Federal authorities on Monday and Tuesday arrested three defendants who were charged with participating in a tax fraud scheme that used stolen identities to file at least 527 fraudulent federal income tax returns, officials said.
They claimed more than $1.9 million in fraudulent tax refunds with the IRS.
The 41-count indictment was returned by a federal grand jury on July 12th and unsealed yesterday and charges the defendants with conspiracy to defraud the government with respect to claims, filing false claims against the government, theft of government property, wire fraud, possession of 15 or more unauthorized access devices, possession of an identification document with intent to defraud the United States, aggravated identity theft, and criminal forfeiture.
If convicted of wire fraud, each defendant is facing up to 20 years in federal prison and a fine of up to $250,000.
In addition, each count of aggravated identity theft carries a mandatory sentence of two years in federal prison
The Indictment also names a fourth defendant, Raymond Salazar, 53, of Los Angeles who remains at large.
The three defendants taken into custody on Monday and Tuesday are:
Charlene Castrejon, 58, of Hemet, California;
Rebecca Mona Sandoval, 33 of San Jacinto, California; and
Robert Manuel Gamboa, Jr., known as Paul Timothy Garcia, 29, of Highland, California.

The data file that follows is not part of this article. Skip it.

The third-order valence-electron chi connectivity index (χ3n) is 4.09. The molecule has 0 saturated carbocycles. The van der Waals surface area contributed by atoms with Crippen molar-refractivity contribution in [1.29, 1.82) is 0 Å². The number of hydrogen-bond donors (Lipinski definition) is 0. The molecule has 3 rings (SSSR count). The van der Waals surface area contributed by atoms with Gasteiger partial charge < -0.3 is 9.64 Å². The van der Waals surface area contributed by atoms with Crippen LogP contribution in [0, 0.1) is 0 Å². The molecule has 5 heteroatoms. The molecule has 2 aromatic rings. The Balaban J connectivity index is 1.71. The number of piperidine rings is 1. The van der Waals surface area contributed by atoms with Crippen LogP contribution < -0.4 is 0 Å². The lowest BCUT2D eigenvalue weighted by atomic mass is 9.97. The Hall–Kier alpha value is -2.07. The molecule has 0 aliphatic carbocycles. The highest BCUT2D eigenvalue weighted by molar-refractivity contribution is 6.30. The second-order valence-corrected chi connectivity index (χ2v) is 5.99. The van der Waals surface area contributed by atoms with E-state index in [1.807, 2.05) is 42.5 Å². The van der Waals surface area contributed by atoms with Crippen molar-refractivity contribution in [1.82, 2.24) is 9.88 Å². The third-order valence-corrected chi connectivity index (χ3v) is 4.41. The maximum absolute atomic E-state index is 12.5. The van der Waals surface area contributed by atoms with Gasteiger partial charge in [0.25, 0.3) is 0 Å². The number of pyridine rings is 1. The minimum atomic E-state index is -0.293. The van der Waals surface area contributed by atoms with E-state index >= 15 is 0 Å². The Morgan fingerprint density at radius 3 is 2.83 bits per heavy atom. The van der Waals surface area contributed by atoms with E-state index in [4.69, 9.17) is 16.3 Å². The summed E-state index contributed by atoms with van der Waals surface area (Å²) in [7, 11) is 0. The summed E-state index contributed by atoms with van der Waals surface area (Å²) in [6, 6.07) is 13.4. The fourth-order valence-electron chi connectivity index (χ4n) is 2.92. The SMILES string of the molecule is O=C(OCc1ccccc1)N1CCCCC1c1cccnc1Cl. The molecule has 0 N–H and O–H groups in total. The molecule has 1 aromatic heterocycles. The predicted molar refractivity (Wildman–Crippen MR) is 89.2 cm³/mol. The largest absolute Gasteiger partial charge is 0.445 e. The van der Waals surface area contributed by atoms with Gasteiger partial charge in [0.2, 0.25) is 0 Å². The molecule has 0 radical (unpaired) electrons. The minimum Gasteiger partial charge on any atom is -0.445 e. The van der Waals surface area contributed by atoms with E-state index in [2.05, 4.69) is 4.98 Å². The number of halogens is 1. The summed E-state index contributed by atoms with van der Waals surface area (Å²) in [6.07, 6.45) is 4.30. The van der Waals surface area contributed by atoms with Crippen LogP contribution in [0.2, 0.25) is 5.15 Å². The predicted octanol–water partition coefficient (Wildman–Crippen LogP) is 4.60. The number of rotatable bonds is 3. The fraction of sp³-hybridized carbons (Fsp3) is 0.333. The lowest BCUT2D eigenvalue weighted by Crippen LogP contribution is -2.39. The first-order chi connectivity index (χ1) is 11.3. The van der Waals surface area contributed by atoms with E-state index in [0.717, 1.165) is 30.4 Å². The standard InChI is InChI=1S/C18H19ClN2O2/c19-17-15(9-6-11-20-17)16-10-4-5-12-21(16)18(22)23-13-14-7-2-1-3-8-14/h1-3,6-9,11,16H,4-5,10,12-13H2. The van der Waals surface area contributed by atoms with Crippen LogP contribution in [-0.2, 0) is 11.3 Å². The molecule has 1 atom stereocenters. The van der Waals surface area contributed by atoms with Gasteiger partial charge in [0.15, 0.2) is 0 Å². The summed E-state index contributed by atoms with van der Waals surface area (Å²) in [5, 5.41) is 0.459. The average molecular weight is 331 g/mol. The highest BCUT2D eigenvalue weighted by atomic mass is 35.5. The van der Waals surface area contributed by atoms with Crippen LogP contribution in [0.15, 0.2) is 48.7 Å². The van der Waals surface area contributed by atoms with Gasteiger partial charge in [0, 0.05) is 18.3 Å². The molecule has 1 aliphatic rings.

At their initial court appearances this week in the U.S. Courthouse in Riverside, Castrejon, and Sandoval were released on bond. Gamboa remains in federal custody pending his detention hearing on July 28.
The indictment alleges that Castrejon, Salazar, and Sandoval prepared fraudulent federal income tax returns in the names of identity theft victims with false income, dependent, earned income credit, education credit and child tax credit information.
The Indictment further alleges that the refund payments were either mailed to addresses or deposited directly into taxpayer debit card accounts that Castrejon, Salazar, and Sandoval controlled.
Gamboa worked with the other defendants by depositing the refund checks into the accounts that he and the others controlled.
The defendants are presumed innocent unless proven guilty.